La Procureure général des Bermudes a décrié cette décision, qualifiant l'interprétation britannique des conventions d' « archaïque ». Pour en savoir plus, en anglais, veuillez lire les informations ci-dessous.
By Shaun Connolly / The Royal Gazette
Bermuda is on the brink of a constitutional crisis after Britain blocked the Government’s flagship legislation to legalise the use and consumption of cannabis.
In a landmark move, Rena Lalgie, the Governor, said she had been “instructed” by the UK’s foreign secretary to refuse to give royal assent to the Progressive Labour Party’s Cannabis Licensing Bill.
Ms Lalgie previously reserved assent on the legislation in May and called for dialogue between Hamilton and London on the matter.
David Burt, the Premier, said last year that if royal assent was not given to the Bill it would “destroy” relations between Bermuda and Britain.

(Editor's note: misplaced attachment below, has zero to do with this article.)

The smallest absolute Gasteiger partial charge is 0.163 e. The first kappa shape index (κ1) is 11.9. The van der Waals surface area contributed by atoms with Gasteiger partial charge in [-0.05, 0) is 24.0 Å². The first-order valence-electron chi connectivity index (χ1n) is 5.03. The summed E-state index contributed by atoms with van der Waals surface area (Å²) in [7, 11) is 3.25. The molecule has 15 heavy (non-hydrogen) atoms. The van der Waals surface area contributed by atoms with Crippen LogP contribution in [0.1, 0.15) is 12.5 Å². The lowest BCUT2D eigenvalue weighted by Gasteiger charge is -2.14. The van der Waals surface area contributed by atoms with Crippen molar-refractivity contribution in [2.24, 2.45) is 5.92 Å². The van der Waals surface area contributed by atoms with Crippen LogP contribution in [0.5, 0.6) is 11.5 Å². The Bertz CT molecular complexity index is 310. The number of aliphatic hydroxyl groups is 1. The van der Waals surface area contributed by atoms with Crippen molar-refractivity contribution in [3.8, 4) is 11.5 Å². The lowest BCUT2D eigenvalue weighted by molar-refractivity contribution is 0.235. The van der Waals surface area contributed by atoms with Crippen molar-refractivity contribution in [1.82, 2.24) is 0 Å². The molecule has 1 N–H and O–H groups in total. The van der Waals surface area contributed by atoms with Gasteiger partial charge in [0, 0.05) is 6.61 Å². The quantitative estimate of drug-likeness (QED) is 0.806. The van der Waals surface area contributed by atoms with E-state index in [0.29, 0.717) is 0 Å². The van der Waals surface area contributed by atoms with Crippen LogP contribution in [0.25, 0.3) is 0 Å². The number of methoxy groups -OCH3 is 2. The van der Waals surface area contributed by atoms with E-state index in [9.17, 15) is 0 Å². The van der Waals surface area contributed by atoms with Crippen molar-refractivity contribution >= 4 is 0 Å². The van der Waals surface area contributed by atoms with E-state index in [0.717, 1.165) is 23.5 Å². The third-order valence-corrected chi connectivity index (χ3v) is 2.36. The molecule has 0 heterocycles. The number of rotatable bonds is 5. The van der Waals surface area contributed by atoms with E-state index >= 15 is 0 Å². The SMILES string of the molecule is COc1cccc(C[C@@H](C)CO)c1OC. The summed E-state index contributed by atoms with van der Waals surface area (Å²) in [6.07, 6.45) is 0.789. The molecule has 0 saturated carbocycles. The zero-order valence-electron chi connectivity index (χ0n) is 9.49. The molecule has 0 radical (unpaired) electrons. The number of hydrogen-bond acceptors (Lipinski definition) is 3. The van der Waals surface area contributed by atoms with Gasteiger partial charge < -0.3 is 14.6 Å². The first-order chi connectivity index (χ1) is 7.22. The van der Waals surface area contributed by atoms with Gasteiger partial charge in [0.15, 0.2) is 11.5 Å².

Following months of tension over the legislation, Ms Lalgie announced the decision on the day Liz Truss was elevated from foreign secretary to prime minister.
The Government insisted it would push on with its initiative as voters had given the PLP a mandate to do so.
Kathy Lynn Simmons, the Attorney General, appeared to put the Government on a collision course with London over the issue.
She said: “Disappointing, but not surprising, given the confines of our constitutional relationship with the UK government and their archaic interpretation of the narcotic conventions.
“The people of Bermuda have democratically expressed their desire for a regulated cannabis licensing regime, following the strong endorsement at the ballot box and an extensive public consultation process.